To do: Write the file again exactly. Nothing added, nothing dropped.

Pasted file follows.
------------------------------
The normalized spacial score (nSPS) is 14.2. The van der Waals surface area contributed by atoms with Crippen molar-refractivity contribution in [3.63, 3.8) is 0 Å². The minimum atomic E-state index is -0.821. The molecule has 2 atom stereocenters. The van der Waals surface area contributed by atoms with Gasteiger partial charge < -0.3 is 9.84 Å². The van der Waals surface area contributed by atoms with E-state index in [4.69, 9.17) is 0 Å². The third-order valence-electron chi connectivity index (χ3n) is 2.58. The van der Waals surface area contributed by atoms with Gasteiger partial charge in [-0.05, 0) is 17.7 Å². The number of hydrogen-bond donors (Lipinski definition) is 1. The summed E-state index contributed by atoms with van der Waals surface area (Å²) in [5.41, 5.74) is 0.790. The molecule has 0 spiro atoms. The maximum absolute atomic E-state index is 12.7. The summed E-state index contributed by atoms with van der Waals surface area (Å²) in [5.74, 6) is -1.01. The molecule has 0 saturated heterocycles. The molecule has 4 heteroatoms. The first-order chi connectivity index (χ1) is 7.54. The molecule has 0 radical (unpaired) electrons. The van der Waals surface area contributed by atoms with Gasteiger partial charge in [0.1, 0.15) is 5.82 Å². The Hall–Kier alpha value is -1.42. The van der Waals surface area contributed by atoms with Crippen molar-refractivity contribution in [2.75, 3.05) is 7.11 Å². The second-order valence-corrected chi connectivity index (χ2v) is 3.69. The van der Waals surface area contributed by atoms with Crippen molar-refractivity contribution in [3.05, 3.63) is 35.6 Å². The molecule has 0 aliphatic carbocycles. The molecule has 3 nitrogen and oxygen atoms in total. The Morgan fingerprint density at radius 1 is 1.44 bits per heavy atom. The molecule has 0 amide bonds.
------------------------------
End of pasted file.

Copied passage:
The normalized spacial score (nSPS) is 14.2. The van der Waals surface area contributed by atoms with Crippen molar-refractivity contribution in [3.63, 3.8) is 0 Å². The minimum atomic E-state index is -0.821. The molecule has 2 atom stereocenters. The van der Waals surface area contributed by atoms with Gasteiger partial charge < -0.3 is 9.84 Å². The van der Waals surface area contributed by atoms with E-state index in [4.69, 9.17) is 0 Å². The third-order valence-electron chi connectivity index (χ3n) is 2.58. The van der Waals surface area contributed by atoms with Gasteiger partial charge in [-0.05, 0) is 17.7 Å². The number of hydrogen-bond donors (Lipinski definition) is 1. The summed E-state index contributed by atoms with van der Waals surface area (Å²) in [5.41, 5.74) is 0.790. The molecule has 0 spiro atoms. The maximum absolute atomic E-state index is 12.7. The summed E-state index contributed by atoms with van der Waals surface area (Å²) in [5.74, 6) is -1.01. The molecule has 0 saturated heterocycles. The molecule has 4 heteroatoms. The first-order chi connectivity index (χ1) is 7.54. The molecule has 0 radical (unpaired) electrons. The van der Waals surface area contributed by atoms with Gasteiger partial charge in [0.1, 0.15) is 5.82 Å². The Hall–Kier alpha value is -1.42. The van der Waals surface area contributed by atoms with Crippen molar-refractivity contribution in [2.75, 3.05) is 7.11 Å². The second-order valence-corrected chi connectivity index (χ2v) is 3.69. The van der Waals surface area contributed by atoms with Crippen molar-refractivity contribution in [3.05, 3.63) is 35.6 Å². The molecule has 0 aliphatic carbocycles. The molecule has 3 nitrogen and oxygen atoms in total. The Morgan fingerprint density at radius 1 is 1.44 bits per heavy atom. The molecule has 0 amide bonds.